Registration Dossier

Administrative data

Workers - Hazard via inhalation route

Systemic effects

Long term exposure
Hazard assessment conclusion:
no hazard identified
Acute/short term exposure
Hazard assessment conclusion:
no hazard identified
DNEL related information

Local effects

Long term exposure
Hazard assessment conclusion:
no hazard identified
Acute/short term exposure
Hazard assessment conclusion:
no hazard identified
DNEL related information

Workers - Hazard via dermal route

Systemic effects

Long term exposure
Hazard assessment conclusion:
no hazard identified
Acute/short term exposure
Hazard assessment conclusion:
no hazard identified
DNEL related information

Local effects

Long term exposure
Hazard assessment conclusion:
no hazard identified
Acute/short term exposure
Hazard assessment conclusion:
no hazard identified

Workers - Hazard for the eyes

Local effects

Hazard assessment conclusion:
no hazard identified

Additional information - workers

The in-vitro and in-vivo experiments described above are in very good agreement with regards to the negligible level of bioavailability of the elements Cr and Fe contained in the pigment.

(1)   In in-vitro dissolution experiments in five different artificial physiological media, dissolved Cr and Fe concentrations were below 18 µg/L even at the highest loading of 0.1g/L, corresponding to a solubility of 0.018 %.

(2)   In a 28-day oral toxicity study with 1,000 mg/kg pigment no increase in Cr and Fe plasma and urine concentrations were observed when sampled at the end of the 28-day exposure period. From a final dose of 1,000 mg/kg of the pigment that the animals received on the last day of the study, only cumulated relative amounts of < 0.0025 % (m/f) were found in the terminal 24-h urine collection period.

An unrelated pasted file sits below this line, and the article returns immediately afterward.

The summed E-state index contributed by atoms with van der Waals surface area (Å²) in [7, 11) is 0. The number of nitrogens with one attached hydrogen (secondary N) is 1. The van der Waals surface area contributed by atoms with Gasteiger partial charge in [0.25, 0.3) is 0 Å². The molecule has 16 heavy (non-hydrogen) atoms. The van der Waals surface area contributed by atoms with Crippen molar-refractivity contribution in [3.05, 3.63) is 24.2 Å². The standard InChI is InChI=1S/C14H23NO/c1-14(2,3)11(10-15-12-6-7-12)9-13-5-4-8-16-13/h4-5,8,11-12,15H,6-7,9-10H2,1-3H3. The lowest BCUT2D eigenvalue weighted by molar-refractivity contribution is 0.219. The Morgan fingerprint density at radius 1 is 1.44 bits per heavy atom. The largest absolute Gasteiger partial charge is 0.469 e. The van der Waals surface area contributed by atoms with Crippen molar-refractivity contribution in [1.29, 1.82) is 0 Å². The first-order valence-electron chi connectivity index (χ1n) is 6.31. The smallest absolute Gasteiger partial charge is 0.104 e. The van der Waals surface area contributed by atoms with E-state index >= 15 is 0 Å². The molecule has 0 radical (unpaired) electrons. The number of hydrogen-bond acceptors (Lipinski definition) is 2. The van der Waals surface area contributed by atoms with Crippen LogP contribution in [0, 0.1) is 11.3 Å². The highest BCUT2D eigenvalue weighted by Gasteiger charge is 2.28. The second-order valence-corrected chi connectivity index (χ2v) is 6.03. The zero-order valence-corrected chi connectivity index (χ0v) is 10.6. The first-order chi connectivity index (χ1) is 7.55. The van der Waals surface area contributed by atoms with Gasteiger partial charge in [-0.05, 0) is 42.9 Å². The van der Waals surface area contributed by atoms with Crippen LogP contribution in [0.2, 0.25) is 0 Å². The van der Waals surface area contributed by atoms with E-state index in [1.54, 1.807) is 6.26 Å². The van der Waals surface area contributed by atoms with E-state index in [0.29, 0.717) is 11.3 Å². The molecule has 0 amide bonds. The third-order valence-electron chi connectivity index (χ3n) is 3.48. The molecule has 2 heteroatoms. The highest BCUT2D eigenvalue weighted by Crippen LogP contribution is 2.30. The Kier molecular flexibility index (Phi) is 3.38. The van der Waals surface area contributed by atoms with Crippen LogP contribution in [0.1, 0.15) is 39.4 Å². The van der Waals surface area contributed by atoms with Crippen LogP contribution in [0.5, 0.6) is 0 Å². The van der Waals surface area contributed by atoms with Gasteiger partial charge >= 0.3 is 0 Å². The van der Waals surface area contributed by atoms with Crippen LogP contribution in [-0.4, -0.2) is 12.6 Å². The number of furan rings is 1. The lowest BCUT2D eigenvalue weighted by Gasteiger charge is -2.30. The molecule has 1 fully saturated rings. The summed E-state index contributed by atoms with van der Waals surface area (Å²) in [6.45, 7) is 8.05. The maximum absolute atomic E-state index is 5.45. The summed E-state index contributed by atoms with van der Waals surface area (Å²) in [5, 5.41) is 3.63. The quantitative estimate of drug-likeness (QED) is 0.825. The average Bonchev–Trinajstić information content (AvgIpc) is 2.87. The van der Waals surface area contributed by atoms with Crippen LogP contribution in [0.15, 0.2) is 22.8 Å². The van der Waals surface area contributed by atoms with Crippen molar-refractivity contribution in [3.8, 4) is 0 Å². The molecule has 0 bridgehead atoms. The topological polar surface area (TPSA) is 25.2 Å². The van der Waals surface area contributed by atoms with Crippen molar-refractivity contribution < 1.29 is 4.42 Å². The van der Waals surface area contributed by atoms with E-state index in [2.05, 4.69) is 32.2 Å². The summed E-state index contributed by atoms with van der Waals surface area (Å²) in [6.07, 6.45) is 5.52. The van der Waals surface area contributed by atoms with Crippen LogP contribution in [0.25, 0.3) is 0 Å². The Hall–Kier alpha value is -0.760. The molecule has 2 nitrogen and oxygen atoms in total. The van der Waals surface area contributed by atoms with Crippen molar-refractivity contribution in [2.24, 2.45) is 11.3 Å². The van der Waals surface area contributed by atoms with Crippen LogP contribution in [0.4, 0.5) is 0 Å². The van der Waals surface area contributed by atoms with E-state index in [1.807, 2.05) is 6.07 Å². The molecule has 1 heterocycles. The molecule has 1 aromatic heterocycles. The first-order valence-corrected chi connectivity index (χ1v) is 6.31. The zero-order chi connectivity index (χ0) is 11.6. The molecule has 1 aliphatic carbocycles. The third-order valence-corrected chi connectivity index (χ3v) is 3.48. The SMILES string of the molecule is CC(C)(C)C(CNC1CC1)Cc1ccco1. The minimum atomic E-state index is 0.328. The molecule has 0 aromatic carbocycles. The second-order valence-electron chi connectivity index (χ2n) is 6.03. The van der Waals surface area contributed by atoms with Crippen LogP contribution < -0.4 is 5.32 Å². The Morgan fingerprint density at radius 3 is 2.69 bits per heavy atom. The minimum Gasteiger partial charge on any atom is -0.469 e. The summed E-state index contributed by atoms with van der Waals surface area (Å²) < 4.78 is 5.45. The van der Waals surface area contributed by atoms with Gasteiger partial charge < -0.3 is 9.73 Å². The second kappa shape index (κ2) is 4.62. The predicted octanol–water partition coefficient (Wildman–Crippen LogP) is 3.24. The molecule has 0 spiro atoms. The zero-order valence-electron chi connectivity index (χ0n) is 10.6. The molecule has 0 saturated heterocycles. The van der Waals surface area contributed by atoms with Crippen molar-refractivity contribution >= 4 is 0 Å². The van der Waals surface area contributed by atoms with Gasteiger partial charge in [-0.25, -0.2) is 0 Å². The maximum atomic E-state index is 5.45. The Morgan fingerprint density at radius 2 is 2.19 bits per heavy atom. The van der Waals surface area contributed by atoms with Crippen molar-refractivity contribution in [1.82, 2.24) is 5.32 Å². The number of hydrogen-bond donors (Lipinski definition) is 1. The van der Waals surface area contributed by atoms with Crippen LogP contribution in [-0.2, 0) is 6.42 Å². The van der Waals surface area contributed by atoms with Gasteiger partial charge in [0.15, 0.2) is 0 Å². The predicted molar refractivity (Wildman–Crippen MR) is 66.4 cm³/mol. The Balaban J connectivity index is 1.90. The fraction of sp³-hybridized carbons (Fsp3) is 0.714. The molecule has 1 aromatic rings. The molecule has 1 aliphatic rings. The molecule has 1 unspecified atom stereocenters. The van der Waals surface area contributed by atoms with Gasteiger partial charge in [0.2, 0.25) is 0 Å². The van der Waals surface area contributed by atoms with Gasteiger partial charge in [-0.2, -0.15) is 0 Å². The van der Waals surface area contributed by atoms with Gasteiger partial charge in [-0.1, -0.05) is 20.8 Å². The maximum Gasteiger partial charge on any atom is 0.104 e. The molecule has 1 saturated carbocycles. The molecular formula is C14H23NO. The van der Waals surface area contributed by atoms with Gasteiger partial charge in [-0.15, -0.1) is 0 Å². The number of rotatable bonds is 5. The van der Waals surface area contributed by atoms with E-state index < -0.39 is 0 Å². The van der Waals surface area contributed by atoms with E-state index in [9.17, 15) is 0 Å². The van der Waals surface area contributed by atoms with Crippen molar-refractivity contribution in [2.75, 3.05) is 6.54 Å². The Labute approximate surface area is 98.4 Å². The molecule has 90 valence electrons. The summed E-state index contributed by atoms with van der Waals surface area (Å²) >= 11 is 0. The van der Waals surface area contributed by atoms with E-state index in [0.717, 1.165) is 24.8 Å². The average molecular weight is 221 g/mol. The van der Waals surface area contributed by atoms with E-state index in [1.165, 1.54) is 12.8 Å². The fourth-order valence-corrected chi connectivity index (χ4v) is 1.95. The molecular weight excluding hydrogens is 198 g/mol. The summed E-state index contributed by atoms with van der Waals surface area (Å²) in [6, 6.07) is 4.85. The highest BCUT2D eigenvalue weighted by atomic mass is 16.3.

(3)   In a mass balance study with a single oral dose of 1,000 mg/kg of the pigment, 89.1% Cr, and 94.1% Fe of the dose were excreted via faeces within 3 days, with only <0.0024% of the dose being excreted via urine at the same time.

(4)   In a relative bioavailability study, the relative bioavailability of orally administered pigment was calculated 0.05% (Cr) in relation to a soluble Cr3+compound (Cr3(OH)2(CH3COO)7)injected i.v..

Comparing the findings ofin-vitrodissolution testing (1) within-vivoresults (2-4), thein-vivodata consistently demonstrates slightly lower bioavailability. This is in agreement with the general understanding thatin-vitroexperiments in simulated gastric juice provide a conservative estimate of actual (in-vivo) bioavailability.

In conclusion, the oral relative bioavailability of the pigment "Chromium iron oxide" can be assumed to be negligible, as demonstrated in three independent in-vivo studies in rats yielding very comparably results supported by anin-vitrodissolution experiment in five different artificial physiological media.

A rounded value of <0.01% for oral absorption can be taken forward from (i) terminal urine/plasma sampling in a study involving 28 repeated oral doses of 1,000 mg pigment/kg bw/d (<<0.008% for both metals) and (ii) a mass balance study involving a single dose of 1,000 mg pigment/kg bw (0.00009% for Cr, and <0.0024% for Fe).

General Population - Hazard via inhalation route

Systemic effects

Long term exposure
Hazard assessment conclusion: